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Where to find funds for college

Posted: November 25, 2011 1:30 a.m.
Updated: November 25, 2011 1:30 a.m.

I spend a lot of time talking with the parents of college-bound kids. Next to being accepted at the right school, figuring out how to pay for a higher education usually tops their list of concerns.

Recently I was meeting with Heather and her parents and, sure enough, the conversation got around to “Where do I get the money I don’t have to pay back?” Considering the tough economy and rising tuitions, this is a fair question.

So, who does have the free money, and who gets it?

The question is best answered by dividing the sources of money. The government, private sources and the schools themselves all contribute to the pool of free money.

Today I will focus on funds from the latter.

First, some quick background information: In the last decade (1999-2009), the population of 18- to 24-year-olds increased by 14 percent.

At the same time the percentage of kids enrolled in college increased as well, from 36 percent in 1999 to 41 percent in 2009.

There are more kids, and more kids enrolled in school, than ever before. The competition for available resources is greater than ever.

Heather is a very motivated student with great grades. Her profile includes volunteer activities, sports and clubs at school. Grades are very important to Heather, but ask her and she’ll define herself as an athlete first, so we’ll start there.

Athletic scholarships do not have to be paid back. Currently, the cost of NCAA Division I and Division II schools ranges from approximately $25,000 to $55,000 per year.

At DI and DII schools the average athletic award is $8,707 (most recent stats — 2009). Less than 2 percent of high school athletes earn sports scholarship, with the vast majority of those being partial awards.

Each sport is limited in the number of scholarships it may award and will most often divide those among several players. For example: in 2009 there were 713,305 participants in high school track and field, there were 3,112 scholarships awarded, and those were spread among 8,414 athletes.

The average value of a track scholarship was $6,491.

More desirable, and recruited, is the athlete who is also an outstanding student. Athletes who can tap into merit-based aid at the school are much more attractive to coaches, since merit money does not come out of their budget.

DIII schools cannot award athletic scholarships, but in reality are very competitive and use other resources to enable students to attend their schools and participate in sports.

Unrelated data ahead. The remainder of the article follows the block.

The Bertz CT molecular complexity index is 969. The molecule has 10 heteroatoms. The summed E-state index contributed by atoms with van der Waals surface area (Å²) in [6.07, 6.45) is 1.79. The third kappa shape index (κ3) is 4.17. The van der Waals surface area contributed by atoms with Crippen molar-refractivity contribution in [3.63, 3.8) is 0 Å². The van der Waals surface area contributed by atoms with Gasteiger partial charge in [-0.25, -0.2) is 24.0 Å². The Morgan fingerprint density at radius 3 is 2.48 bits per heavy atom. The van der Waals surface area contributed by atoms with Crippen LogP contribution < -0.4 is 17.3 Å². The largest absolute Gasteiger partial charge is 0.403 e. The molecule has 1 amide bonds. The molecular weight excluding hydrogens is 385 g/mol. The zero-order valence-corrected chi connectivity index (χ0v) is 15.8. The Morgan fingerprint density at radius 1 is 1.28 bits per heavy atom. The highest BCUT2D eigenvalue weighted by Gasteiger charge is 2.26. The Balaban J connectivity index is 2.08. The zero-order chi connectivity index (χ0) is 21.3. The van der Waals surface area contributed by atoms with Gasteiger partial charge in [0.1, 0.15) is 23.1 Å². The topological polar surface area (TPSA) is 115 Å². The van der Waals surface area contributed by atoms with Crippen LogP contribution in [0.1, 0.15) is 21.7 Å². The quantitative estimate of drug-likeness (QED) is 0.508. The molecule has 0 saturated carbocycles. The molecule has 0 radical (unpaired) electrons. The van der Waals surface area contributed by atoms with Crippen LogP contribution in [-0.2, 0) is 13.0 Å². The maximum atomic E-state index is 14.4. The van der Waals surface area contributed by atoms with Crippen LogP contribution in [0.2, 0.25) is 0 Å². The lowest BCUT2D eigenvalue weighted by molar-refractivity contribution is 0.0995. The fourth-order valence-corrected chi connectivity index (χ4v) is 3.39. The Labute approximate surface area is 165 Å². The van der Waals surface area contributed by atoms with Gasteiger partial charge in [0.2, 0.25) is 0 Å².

Work-study programs are sponsored by the federal government and also the colleges themselves. These are funds earned by the student for performing various jobs on campus and are credited toward tuition and fees.

Financial aid from work-study programs averaged $2,400 per student in 2008, and approximately 7.4 percent of undergraduates participated in a work-study program.

Lastly, both public and private schools will provide financial aid in the form of grants and scholarships, although the vast majority of this money is available at the private colleges.

Private schools can, and do, reward need, merit and unique abilities. Some of the more elite (and expensive) schools claim to be “income blind” — meaning if you can get in then they have the resources to make sure you can afford it.

The most recent statistics show that schools are spreading the scholarships/grants to more students, but the average award has gone down slightly, meaning less of the students’ overall costs are covered.

Tuition discounts averaged 41.6 percent for freshmen and 36.1 percent for all students in 2009. Next to federal aid, this is the largest source of free money available to students.

Heather understands there are many sources of funds to help defray the cost of college. Her hard work in sports and academics has positioned her to take advantage of some of the “free money” that will help her afford school.

However, Heather is not done yet. In the follow-up to this article we’ll take a look at additional governmental and private sources of financial aid.

Christopher D. Towles is a financial associate for Thrivent Financial for Lutherans and can be reached at (661) 295-9616.


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